The Economic and Social Research Council (ESRC) defines research impact as the demonstrable contribution that excellent research makes to society and the economy.
This can include both:
- academic impact, which is the demonstrable contribution that excellent social and economic research makes in shifting understanding and advancing scientific method, theory and application across and within disciplines
- economic and societal impact, which is the demonstrable contribution that excellent social and economic research has on society and the economy, and its benefits to individuals, organisations or nations.
The impact of research can include:
- instrumental impact – influencing the development of policy, practice or services, shaping legislation and changing behaviour
- conceptual impact – contributing to the understanding of policy issues and reframing debates
- capacity building through technical and personal skill development.
The effects of knowledge exchange on impact
Knowledge exchange is fundamental to our understanding of what makes excellent research. It is the two-way exchange between researchers and research users to share:
- research evidence
Knowledge exchange is often associated with activities that can be planned and costed, including:
- collaborative research.
However, good knowledge exchange is as much about approach, mindset, personal qualities and researcher mission.
This means that the scope of actions included in your impact plan should be wider rather than narrower in nature, and include ways of encouraging reflection, conceptual advancement and adjustment amongst the research team as well as users.
You can also see our guidance on effective knowledge exchange.
The effects of collaborative research on impact
Co-productive forms of research offer high potential for both academic and economic and social impact. It’s research that you carry out with people – rather than on them – in a collaborative, iterative process of shared learning.
We encourage such applications, which can include working with people in community, public policy and business settings. While it can be challenging, anecdotal feedback from researchers who have participated in co-production have reported benefits for their networks, job satisfaction and careers.
When applying for funding with us, you are encouraged to include proven and innovative methods for undertaking high quality collaborative research in your project. For example, you might:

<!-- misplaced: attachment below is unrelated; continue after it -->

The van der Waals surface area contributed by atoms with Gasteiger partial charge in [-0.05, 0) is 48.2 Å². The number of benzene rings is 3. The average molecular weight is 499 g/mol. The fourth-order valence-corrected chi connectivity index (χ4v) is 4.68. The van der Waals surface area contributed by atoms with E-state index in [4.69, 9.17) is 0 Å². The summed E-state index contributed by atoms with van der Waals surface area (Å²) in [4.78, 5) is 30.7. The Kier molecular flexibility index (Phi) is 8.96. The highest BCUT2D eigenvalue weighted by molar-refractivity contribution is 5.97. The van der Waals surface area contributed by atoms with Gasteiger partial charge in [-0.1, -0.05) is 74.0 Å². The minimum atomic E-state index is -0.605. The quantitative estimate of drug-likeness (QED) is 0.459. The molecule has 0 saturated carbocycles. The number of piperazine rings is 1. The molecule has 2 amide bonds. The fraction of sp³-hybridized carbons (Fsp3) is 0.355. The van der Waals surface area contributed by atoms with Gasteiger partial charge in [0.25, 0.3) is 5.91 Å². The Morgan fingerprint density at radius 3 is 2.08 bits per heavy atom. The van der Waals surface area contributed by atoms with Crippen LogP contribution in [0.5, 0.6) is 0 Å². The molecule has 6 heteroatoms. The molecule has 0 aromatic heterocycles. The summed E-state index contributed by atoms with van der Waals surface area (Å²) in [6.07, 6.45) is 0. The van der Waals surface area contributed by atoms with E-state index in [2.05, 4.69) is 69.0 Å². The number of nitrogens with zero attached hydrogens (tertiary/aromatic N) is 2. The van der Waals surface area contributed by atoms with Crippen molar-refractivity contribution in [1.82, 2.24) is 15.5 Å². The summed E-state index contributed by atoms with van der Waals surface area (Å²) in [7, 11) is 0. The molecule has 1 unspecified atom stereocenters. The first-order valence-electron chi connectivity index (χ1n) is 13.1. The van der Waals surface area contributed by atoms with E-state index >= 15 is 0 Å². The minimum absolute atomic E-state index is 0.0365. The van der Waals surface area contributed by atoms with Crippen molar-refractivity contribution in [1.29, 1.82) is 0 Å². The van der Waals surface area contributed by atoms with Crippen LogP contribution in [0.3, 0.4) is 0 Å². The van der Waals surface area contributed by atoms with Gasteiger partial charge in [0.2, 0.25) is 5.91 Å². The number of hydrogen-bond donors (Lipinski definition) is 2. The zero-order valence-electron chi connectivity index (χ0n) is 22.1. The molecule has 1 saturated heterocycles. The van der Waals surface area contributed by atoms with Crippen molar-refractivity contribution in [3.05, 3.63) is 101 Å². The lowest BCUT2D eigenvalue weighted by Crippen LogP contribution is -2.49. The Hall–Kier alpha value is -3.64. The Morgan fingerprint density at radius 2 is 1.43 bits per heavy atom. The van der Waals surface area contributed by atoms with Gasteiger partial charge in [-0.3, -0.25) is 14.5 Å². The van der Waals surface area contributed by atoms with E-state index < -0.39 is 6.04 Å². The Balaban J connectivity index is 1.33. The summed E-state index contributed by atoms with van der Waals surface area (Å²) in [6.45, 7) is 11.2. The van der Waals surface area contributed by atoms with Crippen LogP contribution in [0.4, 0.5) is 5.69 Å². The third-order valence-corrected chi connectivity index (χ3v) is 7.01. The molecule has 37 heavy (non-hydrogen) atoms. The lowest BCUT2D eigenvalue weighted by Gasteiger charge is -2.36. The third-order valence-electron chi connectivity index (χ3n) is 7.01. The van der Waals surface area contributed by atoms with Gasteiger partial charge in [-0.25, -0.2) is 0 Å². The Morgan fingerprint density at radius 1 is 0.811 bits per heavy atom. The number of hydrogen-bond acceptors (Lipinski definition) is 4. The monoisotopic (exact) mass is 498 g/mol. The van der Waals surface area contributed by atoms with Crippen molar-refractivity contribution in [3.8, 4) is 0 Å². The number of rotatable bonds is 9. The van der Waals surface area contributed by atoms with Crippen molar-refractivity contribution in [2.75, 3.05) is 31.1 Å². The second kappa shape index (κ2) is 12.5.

- include people from user organisations as co-investigators
- request funding to meet the practical costs that research partners incur when they take part in co-production projects
- include activities that enable innovation, reflection and negotiation at key points during your research, such as learning events with research partners.
These activities are entirely legitimate. When you create your impact plan you should consider how you will resource these types of co-productive activities in a focused way.
Other factors that support impact
We have identified some of the factors that help make an impact. These include:
- establishing networks and relationships with research users
- acknowledging the expertise and active roles played by research users in making impact happen
- involving users at all stages of the research, including working with user stakeholder and participatory groups
- having flexible knowledge exchange strategies that recognise the roles that partners and collaborators may play
- developing good understanding of policy and practice contexts and encouraging users to bring knowledge of context to research
- commiting to portfolios of research activity that build up a strong reputation with research users
- consistent working towards excellent infrastructure, leadership and management support
- involving intermediaries and knowledge brokers as translators, amplifiers, network providers
- supporting space and time for collaborative reflection on research design and process, findings and overall progress.
These develop over many years of research activity. They are helped by supportive institutional environments and plenty of practice and reflection with colleagues and users.
Last updated: 31 August 2021